Court name
High Court
Case number
CA 13 of 2009

Kopper v S (CA 13 of 2009) [2011] NAHC 58 (28 February 2011);

Media neutral citation
[2011] NAHC 58

NO. CA 13/2009


the matter between:






J and Smuts, J




The appellant was convicted on 24 February 2005 in the Magistrate's
Court, Leonardville, on a charge of stock theft The presiding
magistrate convicted him after he had pleaded guilty and was
questioned under s 112 of the Criminal Procedure Act, no 31 of 1977
(CPA). The district magistrate was correctly satisfied that the
appellant had admitted all the elements of the charge. When the
matter came up for sentencing on 30 March 2005, four previous
convictions were proved and the case was transferred to the Regional
Court for sentencing in terms of s 114 of the CPA because of the
provision of the Stock Theft Amendment Act which provides for a
mandatory 30 year sentence where an accused has prior convictions and
the value of the stock stolen exceeds N$500. In this case the
appellant was with theft theft of 3 goats valued at N$900.

The proceedings in the Regional Court, Gobabis, commenced on 9 June
2005 with the state prosecutor putting the prior proceedings in the
Magistrate's Court, Leonardville on record. The state prosecutor
informed the Regional Court that the appellant had pleaded guilty to
the charge of the theft of 3 goats, valued at N$900.00, was convicted
on the charge and that previous convictions were proved and admitted.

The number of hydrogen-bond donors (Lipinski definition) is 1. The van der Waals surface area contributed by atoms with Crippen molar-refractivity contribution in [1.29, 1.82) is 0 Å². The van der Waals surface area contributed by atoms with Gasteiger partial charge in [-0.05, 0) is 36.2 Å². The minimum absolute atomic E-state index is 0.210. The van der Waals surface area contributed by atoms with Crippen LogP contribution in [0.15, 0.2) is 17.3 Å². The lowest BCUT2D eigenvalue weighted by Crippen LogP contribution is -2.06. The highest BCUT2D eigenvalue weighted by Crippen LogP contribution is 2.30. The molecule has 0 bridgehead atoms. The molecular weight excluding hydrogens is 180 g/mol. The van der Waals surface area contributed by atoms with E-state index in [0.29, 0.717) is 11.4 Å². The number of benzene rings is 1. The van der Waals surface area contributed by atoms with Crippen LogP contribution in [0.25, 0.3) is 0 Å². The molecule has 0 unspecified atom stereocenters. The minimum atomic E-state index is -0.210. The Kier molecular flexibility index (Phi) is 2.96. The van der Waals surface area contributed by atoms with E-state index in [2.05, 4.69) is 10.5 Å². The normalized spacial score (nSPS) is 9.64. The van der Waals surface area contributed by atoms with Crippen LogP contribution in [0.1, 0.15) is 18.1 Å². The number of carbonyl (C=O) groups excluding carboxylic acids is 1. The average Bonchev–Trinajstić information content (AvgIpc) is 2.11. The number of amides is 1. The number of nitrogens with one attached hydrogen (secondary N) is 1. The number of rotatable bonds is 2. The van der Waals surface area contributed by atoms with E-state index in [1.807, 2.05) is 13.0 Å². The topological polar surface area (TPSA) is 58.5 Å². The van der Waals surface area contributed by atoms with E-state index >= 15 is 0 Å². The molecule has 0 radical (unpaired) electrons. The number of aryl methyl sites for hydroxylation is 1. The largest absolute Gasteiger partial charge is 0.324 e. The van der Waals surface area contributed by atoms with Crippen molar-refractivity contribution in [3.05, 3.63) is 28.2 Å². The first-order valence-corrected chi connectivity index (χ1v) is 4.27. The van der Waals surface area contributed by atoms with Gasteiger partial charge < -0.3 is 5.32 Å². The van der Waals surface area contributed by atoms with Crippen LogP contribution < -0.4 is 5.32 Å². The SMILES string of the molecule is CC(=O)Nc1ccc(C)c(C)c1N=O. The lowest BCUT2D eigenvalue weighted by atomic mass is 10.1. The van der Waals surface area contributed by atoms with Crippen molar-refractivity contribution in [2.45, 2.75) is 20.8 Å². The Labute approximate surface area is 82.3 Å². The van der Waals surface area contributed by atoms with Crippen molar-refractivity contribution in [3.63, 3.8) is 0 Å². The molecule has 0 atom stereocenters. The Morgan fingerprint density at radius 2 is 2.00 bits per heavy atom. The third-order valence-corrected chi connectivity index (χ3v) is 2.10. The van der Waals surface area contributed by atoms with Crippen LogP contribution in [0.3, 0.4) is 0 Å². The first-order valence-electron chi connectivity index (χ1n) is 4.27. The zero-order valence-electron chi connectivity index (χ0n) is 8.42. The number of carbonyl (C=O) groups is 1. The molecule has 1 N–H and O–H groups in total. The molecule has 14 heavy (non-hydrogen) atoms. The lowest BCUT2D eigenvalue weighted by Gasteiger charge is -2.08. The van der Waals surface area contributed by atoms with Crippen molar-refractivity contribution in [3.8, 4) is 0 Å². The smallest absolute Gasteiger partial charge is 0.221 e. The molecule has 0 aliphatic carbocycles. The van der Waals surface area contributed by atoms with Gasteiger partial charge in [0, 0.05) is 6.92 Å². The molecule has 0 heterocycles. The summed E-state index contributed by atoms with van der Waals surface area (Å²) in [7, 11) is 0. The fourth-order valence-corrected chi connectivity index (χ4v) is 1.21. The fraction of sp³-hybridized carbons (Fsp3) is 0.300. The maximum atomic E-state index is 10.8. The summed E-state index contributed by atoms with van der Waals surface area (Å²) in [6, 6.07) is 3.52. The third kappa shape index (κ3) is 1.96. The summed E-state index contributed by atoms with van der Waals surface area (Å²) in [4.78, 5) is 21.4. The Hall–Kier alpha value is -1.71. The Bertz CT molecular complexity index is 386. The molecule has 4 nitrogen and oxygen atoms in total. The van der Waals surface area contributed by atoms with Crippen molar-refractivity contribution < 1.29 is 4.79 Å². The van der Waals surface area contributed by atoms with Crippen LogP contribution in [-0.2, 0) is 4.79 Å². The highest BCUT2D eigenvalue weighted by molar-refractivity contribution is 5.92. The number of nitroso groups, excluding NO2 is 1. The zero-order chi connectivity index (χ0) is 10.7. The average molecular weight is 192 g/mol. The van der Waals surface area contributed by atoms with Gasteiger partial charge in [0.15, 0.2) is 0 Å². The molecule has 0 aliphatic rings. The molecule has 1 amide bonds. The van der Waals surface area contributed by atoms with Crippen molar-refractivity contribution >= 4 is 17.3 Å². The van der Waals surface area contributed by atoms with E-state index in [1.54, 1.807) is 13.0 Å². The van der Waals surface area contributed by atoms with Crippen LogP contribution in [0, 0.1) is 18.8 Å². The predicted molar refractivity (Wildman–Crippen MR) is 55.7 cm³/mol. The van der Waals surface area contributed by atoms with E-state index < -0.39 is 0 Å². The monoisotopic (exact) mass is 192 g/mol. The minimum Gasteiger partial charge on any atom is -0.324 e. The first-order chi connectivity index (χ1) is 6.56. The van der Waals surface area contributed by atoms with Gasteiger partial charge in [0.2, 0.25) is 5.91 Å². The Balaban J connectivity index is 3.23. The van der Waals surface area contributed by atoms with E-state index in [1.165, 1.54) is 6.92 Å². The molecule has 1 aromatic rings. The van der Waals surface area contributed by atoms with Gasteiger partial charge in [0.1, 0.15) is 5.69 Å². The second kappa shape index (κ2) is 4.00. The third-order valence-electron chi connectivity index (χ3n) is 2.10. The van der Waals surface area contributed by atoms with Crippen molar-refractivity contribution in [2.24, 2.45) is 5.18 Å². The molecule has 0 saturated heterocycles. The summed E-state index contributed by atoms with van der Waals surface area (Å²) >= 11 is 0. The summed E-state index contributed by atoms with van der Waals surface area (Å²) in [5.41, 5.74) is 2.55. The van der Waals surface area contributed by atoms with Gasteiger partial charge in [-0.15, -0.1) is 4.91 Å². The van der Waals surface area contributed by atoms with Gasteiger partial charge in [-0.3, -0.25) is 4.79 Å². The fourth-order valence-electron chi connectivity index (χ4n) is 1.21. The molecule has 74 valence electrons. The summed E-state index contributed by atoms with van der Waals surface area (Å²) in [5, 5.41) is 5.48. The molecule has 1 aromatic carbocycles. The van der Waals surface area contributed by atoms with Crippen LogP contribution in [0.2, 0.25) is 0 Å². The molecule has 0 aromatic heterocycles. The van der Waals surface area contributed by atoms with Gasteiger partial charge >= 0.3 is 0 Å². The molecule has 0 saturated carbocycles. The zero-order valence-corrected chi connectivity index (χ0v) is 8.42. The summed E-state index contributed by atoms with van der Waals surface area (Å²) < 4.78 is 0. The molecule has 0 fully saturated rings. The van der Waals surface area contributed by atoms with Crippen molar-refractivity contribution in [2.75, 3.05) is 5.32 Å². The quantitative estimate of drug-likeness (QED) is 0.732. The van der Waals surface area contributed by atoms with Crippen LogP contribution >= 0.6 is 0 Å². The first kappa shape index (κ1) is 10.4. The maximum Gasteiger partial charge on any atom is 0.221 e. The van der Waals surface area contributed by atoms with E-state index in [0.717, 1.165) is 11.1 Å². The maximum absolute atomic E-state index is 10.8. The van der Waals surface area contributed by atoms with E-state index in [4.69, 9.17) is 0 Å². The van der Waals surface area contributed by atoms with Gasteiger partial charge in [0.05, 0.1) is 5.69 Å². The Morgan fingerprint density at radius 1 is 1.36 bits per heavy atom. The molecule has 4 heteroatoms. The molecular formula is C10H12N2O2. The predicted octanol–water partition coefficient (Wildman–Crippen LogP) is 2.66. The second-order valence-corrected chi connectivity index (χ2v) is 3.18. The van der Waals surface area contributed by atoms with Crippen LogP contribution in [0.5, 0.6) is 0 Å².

Because the sentence to be imposed was beyond the jurisdiction of the
Magistrate Court, the matter was transferred to the Regional Court
for sentencing.

After that introduction, the Regional Magistrate enquired from the
interpreter if the appellant followed what was said. The appellant
then denied his guilt and proceeded to deny that he had pleaded
guilty in the Magistrate Court. The Regional Court Magistrate without
further ado recoded a plea of not guilty and postponed the matter for
trial. When the matter resumed in the

Court, a trial commenced and evidence was led. At the end of the
trial, the accused was convicted as charged and sentenced to 30 years

The record of the Regional Court proceedings indicates that a
procedural irregularity had been committed by the Regional
Magistrate. Although she had the record of the magistrate's court
proceedings, she obviously did not base her decision on those
proceedings in order to satisfy herself as required by the provisions
of s 114(2) of the CPA. This she was required to do. All that
occurred according to the record, is that, after the introduction of
the state prosecutor on 9 June 2005, the Regional Magistrate merely
accepted what the appellant said, namely that he did not plead guilty
in the Magistrate's Court to the charges against him. On his mere say
so, she entered a plea of not guilty and proceeded with a trial after
the postponement.

Had she properly had regard to the record in the Magistrate Court at
the outset when she ought to have done so, she would have seen that
the accused had in fact pleaded guilty and admitted all the essential
elements of the charge and was then correctly convicted. It was only